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Khris Davis breaking long slump at perfect moment

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It took two years, but Davis is khrushing the ball once more

Division Series - Houston Astros v Oakland Athletics - Game Two Photo by Kevork Djansezian/Getty Images

It’s time for everyone’s favorite game: Name that stat line! Following are two September batting lines for hitters on the 2020 Oakland A’s.

  • Player A: .267/.327/.556, 140 wRC+, 3 HR, 4.1% BB, 16.3% Ks
  • Player B: .296/.375/.519, 144 wRC+, 1 HR, 12.5% BB, 21.9% Ks

Both excellent! Player A hit for a bit more power, while Player B also slugged but added in some walks to get on base more. Their skills averaged out to similar production overall, and in Statcast’s xwOBA they were separated by only four points.

Obviously, one of those is Jake Lamb. He is Player A. But the other is Khris Davis, which is why we were calling to free him over the final week of the season. The idea was that if he could get in a groove then he could make a serious impact in the playoffs. After all, if everyone was excited about Lamb bouncing back after three awful and injured seasons, then why not Davis after only two poor years? The only difference is that we didn’t watch Lamb’s struggles first-hand like we did with Davis.

And indeed, that October breakout is exactly what has happened. In the Wild Card Series against the Chicago White Sox, Davis drew the start in Game 2 against lefty Dallas Keuchel. He responded with a homer in his second at-bat, providing the A’s a helpful insurance run.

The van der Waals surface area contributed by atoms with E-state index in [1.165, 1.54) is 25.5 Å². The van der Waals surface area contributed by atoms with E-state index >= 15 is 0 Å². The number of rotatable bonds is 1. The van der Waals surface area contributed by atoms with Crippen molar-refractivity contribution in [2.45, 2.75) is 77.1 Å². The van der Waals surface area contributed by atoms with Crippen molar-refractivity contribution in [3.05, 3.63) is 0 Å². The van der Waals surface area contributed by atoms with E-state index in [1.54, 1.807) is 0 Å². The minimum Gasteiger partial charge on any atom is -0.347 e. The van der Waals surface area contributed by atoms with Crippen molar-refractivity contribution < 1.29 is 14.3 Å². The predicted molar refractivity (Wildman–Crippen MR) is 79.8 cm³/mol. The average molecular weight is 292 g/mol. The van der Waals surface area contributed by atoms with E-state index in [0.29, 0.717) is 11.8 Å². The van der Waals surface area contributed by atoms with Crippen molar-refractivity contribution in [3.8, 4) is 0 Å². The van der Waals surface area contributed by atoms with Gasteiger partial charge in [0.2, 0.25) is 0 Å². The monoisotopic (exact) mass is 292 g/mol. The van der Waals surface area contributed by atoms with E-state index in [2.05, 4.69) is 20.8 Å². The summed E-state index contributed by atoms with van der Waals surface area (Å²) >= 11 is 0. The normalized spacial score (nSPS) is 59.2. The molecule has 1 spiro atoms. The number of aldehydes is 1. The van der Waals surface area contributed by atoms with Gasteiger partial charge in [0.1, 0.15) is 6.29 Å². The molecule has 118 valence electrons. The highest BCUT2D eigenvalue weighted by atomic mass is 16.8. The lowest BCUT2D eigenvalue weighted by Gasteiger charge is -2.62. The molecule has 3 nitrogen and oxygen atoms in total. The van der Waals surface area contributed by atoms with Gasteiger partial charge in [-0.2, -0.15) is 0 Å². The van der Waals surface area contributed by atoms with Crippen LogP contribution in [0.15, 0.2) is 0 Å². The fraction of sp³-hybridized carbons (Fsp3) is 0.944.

Oakland won that series and moved on to the ALDS against the Houston Astros, and Davis took it up another notch. In Game 1 he opened the scoring with a two-run blast in the 2nd inning off Lance McCullers. The A’s ended up blowing their lead and losing, but if they hadn’t then this would have been a big part of a victory.

Davis repeated his feat in Game 2. In the 2nd inning against Framber Valdez, he got a hold of a hanging curve and skied it over the wall for the first run of the game. Once again Oakland let the lead slip away in an eventual loss, but Davis is certainly doing his part.

All three dingers came against excellent starting pitchers, and the one off Valdez was notable for being only the second homer all year off his curveball. The stats for each one, in terms of exit velocity and distance:

  • WCS G2: 100.0 mph, 399 feet
  • ALDS G1: 103.8 mph, 418 feet
  • ALDS G2: 99.7 mph, 394 feet

Davis’ three homers tie him for the most of any hitter in the postseason so far, along with Carlos Correa of the Astros and Giancarlo Stanton of the Yankees. They’re also more than he hit in the entire regular season in 30 games.

  • Davis, season (99 PAs): .200/.303/.329, 2 HR, 10.1% BB, 26.3% Ks
  • Davis, playoffs (15 PAs): .400/.400/1.000, 3 HR, 0.0% BB, 26.7% Ks

His average exit velocity so far in the postseason is 99 mph. Still wondering how a resurgent Davis might affect a playoff series? It hasn’t yet been enough for the A’s to beat the Astros, but the ALDS isn’t over yet even down 0-2. If Davis keeps destroying the ball, then that’s one more step toward a comeback.

He’s not Khrush anymore, by his own request. But he’s khrushing the ball once again, just like he used to.